Monday, April 22, 2013

Michael Suk-Young Chwe

From an interview with UCLA political science professor Michael Suk-Young Chwe about his new book, Jane Austen, Game Theorist:

How did you get interested in Jane Austen?

I saw the movie Clueless (with Alicia Silverstone) with my kids a while ago (incidentally, the film includes a scene nearby our house), and Clueless was based on Austen's Emma. When I read Emma, I was surprised to see how much game-theoretic reasoning Austen engaged in. I then read the other novels and began to see how Austen developed a theory of strategic thinking: how people take actions anticipating the actions of others.

What do you mean exactly by strategic thinking?

For example, at the very beginning of Pride and Prejudice, Mrs. Bennet sends her daughter Jane off to Netherfield on horseback because she anticipates that because of the rain, Mr. Bingley and Caroline will ask Jane to stay all night, thus increasing Jane's acquaintance with Mr. Bingley. Mrs. Bennet takes an action (having Jane go on horseback) anticipating the action of the Bingleys (they will ask Jane to stay). Strategic thinking is the essence of manipulation, and indeed Elizabeth Bennet calls her mother's action a "good scheme."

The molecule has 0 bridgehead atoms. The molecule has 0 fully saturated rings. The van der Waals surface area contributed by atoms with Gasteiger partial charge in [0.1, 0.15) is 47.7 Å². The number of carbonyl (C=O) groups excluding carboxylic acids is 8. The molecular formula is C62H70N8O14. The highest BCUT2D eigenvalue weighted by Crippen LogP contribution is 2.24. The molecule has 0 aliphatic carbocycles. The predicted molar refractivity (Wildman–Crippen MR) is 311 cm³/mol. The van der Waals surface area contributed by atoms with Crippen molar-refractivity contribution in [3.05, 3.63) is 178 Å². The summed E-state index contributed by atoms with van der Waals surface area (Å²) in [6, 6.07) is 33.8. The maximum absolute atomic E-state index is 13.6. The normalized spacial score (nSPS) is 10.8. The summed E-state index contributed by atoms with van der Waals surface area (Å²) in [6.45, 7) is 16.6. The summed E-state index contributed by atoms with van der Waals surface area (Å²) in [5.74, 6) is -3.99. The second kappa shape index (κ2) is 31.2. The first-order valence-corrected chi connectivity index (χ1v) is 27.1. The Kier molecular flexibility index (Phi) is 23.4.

Austen's novels are full of manipulation and scheming, aren't they?

Yes, in fact there are over fifty strategic manipulations specifically called "schemes" in her novels. Austen is obsessed with...[read on]
Listen to the interview.

Visit the Jane Austen, Game Theorist website.

--Marshal Zeringue